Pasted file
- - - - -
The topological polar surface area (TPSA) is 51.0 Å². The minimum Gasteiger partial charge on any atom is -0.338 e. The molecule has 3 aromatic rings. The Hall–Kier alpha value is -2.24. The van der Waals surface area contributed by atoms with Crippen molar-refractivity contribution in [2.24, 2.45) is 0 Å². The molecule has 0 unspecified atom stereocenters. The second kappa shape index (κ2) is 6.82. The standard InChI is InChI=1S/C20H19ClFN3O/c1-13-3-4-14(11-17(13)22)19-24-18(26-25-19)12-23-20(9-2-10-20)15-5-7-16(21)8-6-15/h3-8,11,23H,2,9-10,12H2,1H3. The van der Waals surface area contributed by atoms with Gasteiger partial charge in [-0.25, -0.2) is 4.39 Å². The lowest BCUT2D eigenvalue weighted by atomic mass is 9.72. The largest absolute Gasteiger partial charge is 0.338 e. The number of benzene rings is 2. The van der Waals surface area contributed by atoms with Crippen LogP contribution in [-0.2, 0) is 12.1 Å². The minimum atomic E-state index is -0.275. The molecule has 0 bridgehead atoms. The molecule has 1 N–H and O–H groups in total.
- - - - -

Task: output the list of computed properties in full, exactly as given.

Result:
The topological polar surface area (TPSA) is 51.0 Å². The minimum Gasteiger partial charge on any atom is -0.338 e. The molecule has 3 aromatic rings. The Hall–Kier alpha value is -2.24. The van der Waals surface area contributed by atoms with Crippen molar-refractivity contribution in [2.24, 2.45) is 0 Å². The molecule has 0 unspecified atom stereocenters. The second kappa shape index (κ2) is 6.82. The standard InChI is InChI=1S/C20H19ClFN3O/c1-13-3-4-14(11-17(13)22)19-24-18(26-25-19)12-23-20(9-2-10-20)15-5-7-16(21)8-6-15/h3-8,11,23H,2,9-10,12H2,1H3. The van der Waals surface area contributed by atoms with Gasteiger partial charge in [-0.25, -0.2) is 4.39 Å². The lowest BCUT2D eigenvalue weighted by atomic mass is 9.72. The largest absolute Gasteiger partial charge is 0.338 e. The number of benzene rings is 2. The van der Waals surface area contributed by atoms with Crippen LogP contribution in [-0.2, 0) is 12.1 Å². The minimum atomic E-state index is -0.275. The molecule has 0 bridgehead atoms. The molecule has 1 N–H and O–H groups in total.